On Sunday night, as I was eagerly watching the Men’s final against Rafael Nadal and Stan Wawrinka I witnessed a moment in the match that left a bitter taste in my mouth. Nadal had just ran back onto the court after a medical time out to the crowd boo-ing and jeering. I was disgusted in how the crowd had reacted given that they don’t know the full extent of the injury but perhaps were more worried that they had spent almost $400 on a ticket and demanded a jaw – dropping match?
So that got me thinking, why do fans boo at sportspeople? A majority of the time, it happens when their superstar changes club for money, putting themselves first before their fans or for the love of the game. I must admit, that I myself have booed at the sportsperson before. As a Melbourne Heart (MHFC) fan, I was excited to hear that Lucas Neill was intending to play for my team and given that we were somewhat struggling at the time, having a Socceroos star on our team sheet must certainly mean that our team would benefit from that. But during the weekend where contracts were meant to be signed and sealed, it was all for the wrong club – Neill had decided to sign on with Sydney FC as the offer was higher than what MHFC offered. I felt robbed and thus would boo Neill whenever I saw him on tv or at the match.
However, to boo at someone who was clearly injured and yet still playing on just displays how demanding we are as spectators and how quickly we jump to conclusions and judge.
Never have I felt ashamed and embarrassed to be Australian, especially on Australia day after witnessing the treatment that Nadal received but most certainly did not deserve.
He had that much respect for the game, the crowd and his team that he played the whole match so hats off to Nadal for being a true champion.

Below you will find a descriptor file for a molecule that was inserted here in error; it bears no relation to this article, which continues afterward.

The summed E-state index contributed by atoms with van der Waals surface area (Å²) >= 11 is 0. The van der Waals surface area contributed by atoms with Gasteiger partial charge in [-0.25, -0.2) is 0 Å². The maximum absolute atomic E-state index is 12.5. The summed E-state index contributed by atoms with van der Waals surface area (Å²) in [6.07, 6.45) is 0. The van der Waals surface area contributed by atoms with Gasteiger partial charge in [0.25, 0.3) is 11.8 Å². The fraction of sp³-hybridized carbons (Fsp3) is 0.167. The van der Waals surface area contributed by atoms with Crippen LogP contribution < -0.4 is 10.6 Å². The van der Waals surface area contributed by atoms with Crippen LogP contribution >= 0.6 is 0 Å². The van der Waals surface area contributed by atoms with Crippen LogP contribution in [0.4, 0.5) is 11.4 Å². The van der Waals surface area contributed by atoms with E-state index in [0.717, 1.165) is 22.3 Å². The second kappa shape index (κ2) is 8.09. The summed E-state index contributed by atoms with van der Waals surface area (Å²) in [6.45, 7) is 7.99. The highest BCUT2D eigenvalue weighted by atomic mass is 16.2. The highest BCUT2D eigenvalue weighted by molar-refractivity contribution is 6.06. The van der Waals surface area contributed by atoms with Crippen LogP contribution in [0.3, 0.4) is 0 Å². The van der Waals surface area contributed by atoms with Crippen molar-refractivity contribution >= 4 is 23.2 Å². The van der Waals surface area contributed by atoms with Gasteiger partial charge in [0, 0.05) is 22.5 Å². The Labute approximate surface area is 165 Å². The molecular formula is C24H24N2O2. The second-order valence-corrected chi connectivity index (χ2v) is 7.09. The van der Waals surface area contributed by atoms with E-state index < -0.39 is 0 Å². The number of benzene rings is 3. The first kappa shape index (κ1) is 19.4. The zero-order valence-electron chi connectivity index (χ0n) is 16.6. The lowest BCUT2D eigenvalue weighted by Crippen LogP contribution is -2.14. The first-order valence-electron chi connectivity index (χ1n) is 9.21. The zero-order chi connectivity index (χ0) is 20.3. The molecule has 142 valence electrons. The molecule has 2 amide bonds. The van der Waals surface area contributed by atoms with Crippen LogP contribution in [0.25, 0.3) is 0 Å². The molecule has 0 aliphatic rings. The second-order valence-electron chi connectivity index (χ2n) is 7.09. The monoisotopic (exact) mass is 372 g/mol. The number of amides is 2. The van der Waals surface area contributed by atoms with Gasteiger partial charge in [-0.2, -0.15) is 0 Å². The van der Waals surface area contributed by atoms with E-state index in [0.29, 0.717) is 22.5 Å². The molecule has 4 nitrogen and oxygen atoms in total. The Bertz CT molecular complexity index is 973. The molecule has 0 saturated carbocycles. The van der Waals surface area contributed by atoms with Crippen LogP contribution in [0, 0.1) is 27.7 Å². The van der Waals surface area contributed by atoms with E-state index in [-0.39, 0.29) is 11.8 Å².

P.S Also, taking nothing away from Wawrinka, he was a deserving winner – he had played an amazing tournament and was the first man to knocked out both the number 1 and number 2 seeded players.
Image taken from http://www.abc.net.au/news/2014-01-26/wawrinka-beats-injured-nadal-to-win-australian-open/5219850
Racism is well and truly alive in Australia. The recent activities that occurred in an Australian Football League (AFL) match has caused huge uproar in the media and also been the topic of many conversations around workplaces and at home.
During the match, Aboriginal star Adam Goodes was subjected to a racist comment by a 13 year old girl.
Many of the comments that I’ve overheard and also have read on social media and newspapers have indicated that perhaps Adam Goodes was being a little “precious” about being called an ape. To me this shows just how ignorant our society really is, and that Australia has a long way to go in terms of multiculturalism.
To add insult to injury, Eddie McGuire made a terrible “joke” on the radio about bringing down Goodes to promote the new “King Kong” movie just two days after he was called an ape by the 13 year old Collingwood supporter. Given what had just happened regarding the ape incident, you would have thought that McGuire wouldn’t approach the already sensitive area.
Needless to say, racism will always be a sensitive topic. The comment made by the young girl was innocent if not a little ignorant. Her attitude towards racism was probably a mixture of ignorance and misinformation imposed by her parents.
Racism is not taught, it’s bred. This statement made by Graham Goodes, the father of Adam Goodes rings true to the heart. Our attitude to racism is ingrained from our childhood years. If all our lives we grew up in a household whereby racist comments or our treatment to isolate any group of people was deemed to be acceptable, our children wouldn’t know any better. The issues of isolation and exclusion are modeled within the confines of families. Families are usually the first point of entry for young children to perceive how people see or experience the world and generally speaking this will foster firsthand the beliefs on racism.
I come from a Vietnamese background and have always been subjected to racism. I know what it’s like to be constantly subjected to racist comments whether or not the person meant it or whether they are simply making a statement. It’s always been my belief that until you have experienced racism yourself, you have no right to judge if a statement is racist or not.